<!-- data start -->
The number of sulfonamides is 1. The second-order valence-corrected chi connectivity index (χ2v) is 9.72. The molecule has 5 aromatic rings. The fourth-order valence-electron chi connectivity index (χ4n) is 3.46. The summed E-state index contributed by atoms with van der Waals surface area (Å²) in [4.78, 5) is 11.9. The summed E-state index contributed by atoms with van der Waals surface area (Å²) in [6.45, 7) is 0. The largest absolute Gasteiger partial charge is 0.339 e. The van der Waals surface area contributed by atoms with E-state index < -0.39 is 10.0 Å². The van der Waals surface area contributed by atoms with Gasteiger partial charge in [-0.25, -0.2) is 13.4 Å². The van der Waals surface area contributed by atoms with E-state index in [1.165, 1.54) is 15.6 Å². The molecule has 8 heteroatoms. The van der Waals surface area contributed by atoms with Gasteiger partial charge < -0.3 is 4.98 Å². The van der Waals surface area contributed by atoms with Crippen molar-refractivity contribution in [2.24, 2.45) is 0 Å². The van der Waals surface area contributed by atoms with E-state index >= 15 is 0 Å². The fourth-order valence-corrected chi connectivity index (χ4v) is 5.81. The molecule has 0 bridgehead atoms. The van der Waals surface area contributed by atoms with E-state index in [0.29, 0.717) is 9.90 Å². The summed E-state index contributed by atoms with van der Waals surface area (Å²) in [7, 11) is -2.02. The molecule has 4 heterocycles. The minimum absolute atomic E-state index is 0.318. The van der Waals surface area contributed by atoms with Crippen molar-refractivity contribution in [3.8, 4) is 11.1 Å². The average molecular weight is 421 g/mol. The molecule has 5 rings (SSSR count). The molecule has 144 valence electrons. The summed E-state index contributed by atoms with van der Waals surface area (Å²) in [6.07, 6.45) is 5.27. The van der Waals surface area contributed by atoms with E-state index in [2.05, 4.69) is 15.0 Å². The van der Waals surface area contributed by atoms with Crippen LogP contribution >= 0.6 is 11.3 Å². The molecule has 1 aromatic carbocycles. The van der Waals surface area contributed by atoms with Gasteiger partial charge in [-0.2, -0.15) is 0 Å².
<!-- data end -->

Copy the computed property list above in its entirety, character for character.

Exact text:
The number of sulfonamides is 1. The second-order valence-corrected chi connectivity index (χ2v) is 9.72. The molecule has 5 aromatic rings. The fourth-order valence-electron chi connectivity index (χ4n) is 3.46. The summed E-state index contributed by atoms with van der Waals surface area (Å²) in [4.78, 5) is 11.9. The summed E-state index contributed by atoms with van der Waals surface area (Å²) in [6.45, 7) is 0. The largest absolute Gasteiger partial charge is 0.339 e. The van der Waals surface area contributed by atoms with E-state index < -0.39 is 10.0 Å². The van der Waals surface area contributed by atoms with Gasteiger partial charge in [-0.25, -0.2) is 13.4 Å². The van der Waals surface area contributed by atoms with E-state index in [1.165, 1.54) is 15.6 Å². The molecule has 8 heteroatoms. The van der Waals surface area contributed by atoms with Gasteiger partial charge < -0.3 is 4.98 Å². The van der Waals surface area contributed by atoms with Crippen molar-refractivity contribution in [2.24, 2.45) is 0 Å². The van der Waals surface area contributed by atoms with E-state index >= 15 is 0 Å². The fourth-order valence-corrected chi connectivity index (χ4v) is 5.81. The molecule has 0 bridgehead atoms. The van der Waals surface area contributed by atoms with E-state index in [0.29, 0.717) is 9.90 Å². The summed E-state index contributed by atoms with van der Waals surface area (Å²) in [7, 11) is -2.02. The molecule has 4 heterocycles. The minimum absolute atomic E-state index is 0.318. The van der Waals surface area contributed by atoms with Crippen molar-refractivity contribution in [3.8, 4) is 11.1 Å². The average molecular weight is 421 g/mol. The molecule has 5 rings (SSSR count). The molecule has 144 valence electrons. The summed E-state index contributed by atoms with van der Waals surface area (Å²) in [6.07, 6.45) is 5.27. The van der Waals surface area contributed by atoms with E-state index in [2.05, 4.69) is 15.0 Å². The van der Waals surface area contributed by atoms with Crippen LogP contribution >= 0.6 is 11.3 Å². The molecule has 1 aromatic carbocycles. The van der Waals surface area contributed by atoms with Gasteiger partial charge in [-0.2, -0.15) is 0 Å².